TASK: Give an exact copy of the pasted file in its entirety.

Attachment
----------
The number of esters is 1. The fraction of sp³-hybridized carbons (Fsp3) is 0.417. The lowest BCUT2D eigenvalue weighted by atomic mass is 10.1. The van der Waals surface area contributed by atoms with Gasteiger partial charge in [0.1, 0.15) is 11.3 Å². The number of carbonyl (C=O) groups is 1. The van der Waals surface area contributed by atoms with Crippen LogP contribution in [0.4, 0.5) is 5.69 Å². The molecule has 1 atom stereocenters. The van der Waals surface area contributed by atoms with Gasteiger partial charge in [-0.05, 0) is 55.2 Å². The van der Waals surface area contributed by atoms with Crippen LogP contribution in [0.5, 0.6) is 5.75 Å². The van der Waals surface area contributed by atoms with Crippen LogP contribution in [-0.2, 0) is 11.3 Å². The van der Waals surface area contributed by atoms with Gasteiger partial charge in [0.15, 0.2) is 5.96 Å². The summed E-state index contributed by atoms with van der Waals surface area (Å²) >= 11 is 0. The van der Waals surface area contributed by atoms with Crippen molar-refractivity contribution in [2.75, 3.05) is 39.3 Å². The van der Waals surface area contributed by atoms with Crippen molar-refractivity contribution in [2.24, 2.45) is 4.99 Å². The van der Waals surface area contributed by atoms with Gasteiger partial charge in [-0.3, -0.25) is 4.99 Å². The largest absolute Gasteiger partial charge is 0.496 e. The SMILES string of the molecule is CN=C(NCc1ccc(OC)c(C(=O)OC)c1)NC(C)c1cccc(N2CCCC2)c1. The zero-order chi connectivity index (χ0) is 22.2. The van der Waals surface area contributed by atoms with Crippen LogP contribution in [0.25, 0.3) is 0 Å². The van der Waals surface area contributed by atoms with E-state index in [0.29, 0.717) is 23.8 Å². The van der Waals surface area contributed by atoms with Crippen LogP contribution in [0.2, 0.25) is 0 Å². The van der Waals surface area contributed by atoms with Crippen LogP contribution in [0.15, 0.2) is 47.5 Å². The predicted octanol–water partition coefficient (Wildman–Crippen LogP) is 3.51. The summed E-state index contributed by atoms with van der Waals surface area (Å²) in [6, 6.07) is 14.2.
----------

The number of esters is 1. The fraction of sp³-hybridized carbons (Fsp3) is 0.417. The lowest BCUT2D eigenvalue weighted by atomic mass is 10.1. The van der Waals surface area contributed by atoms with Gasteiger partial charge in [0.1, 0.15) is 11.3 Å². The number of carbonyl (C=O) groups is 1. The van der Waals surface area contributed by atoms with Crippen LogP contribution in [0.4, 0.5) is 5.69 Å². The molecule has 1 atom stereocenters. The van der Waals surface area contributed by atoms with Gasteiger partial charge in [-0.05, 0) is 55.2 Å². The van der Waals surface area contributed by atoms with Crippen LogP contribution in [0.5, 0.6) is 5.75 Å². The van der Waals surface area contributed by atoms with Crippen LogP contribution in [-0.2, 0) is 11.3 Å². The van der Waals surface area contributed by atoms with Gasteiger partial charge in [0.15, 0.2) is 5.96 Å². The summed E-state index contributed by atoms with van der Waals surface area (Å²) >= 11 is 0. The van der Waals surface area contributed by atoms with Crippen molar-refractivity contribution in [2.75, 3.05) is 39.3 Å². The van der Waals surface area contributed by atoms with Crippen molar-refractivity contribution in [2.24, 2.45) is 4.99 Å². The van der Waals surface area contributed by atoms with Gasteiger partial charge in [-0.3, -0.25) is 4.99 Å². The largest absolute Gasteiger partial charge is 0.496 e. The SMILES string of the molecule is CN=C(NCc1ccc(OC)c(C(=O)OC)c1)NC(C)c1cccc(N2CCCC2)c1. The zero-order chi connectivity index (χ0) is 22.2. The van der Waals surface area contributed by atoms with Crippen LogP contribution in [0.25, 0.3) is 0 Å². The van der Waals surface area contributed by atoms with E-state index in [0.29, 0.717) is 23.8 Å². The van der Waals surface area contributed by atoms with Crippen LogP contribution in [0.2, 0.25) is 0 Å². The van der Waals surface area contributed by atoms with Crippen LogP contribution in [0.15, 0.2) is 47.5 Å². The predicted octanol–water partition coefficient (Wildman–Crippen LogP) is 3.51. The summed E-state index contributed by atoms with van der Waals surface area (Å²) in [6, 6.07) is 14.2.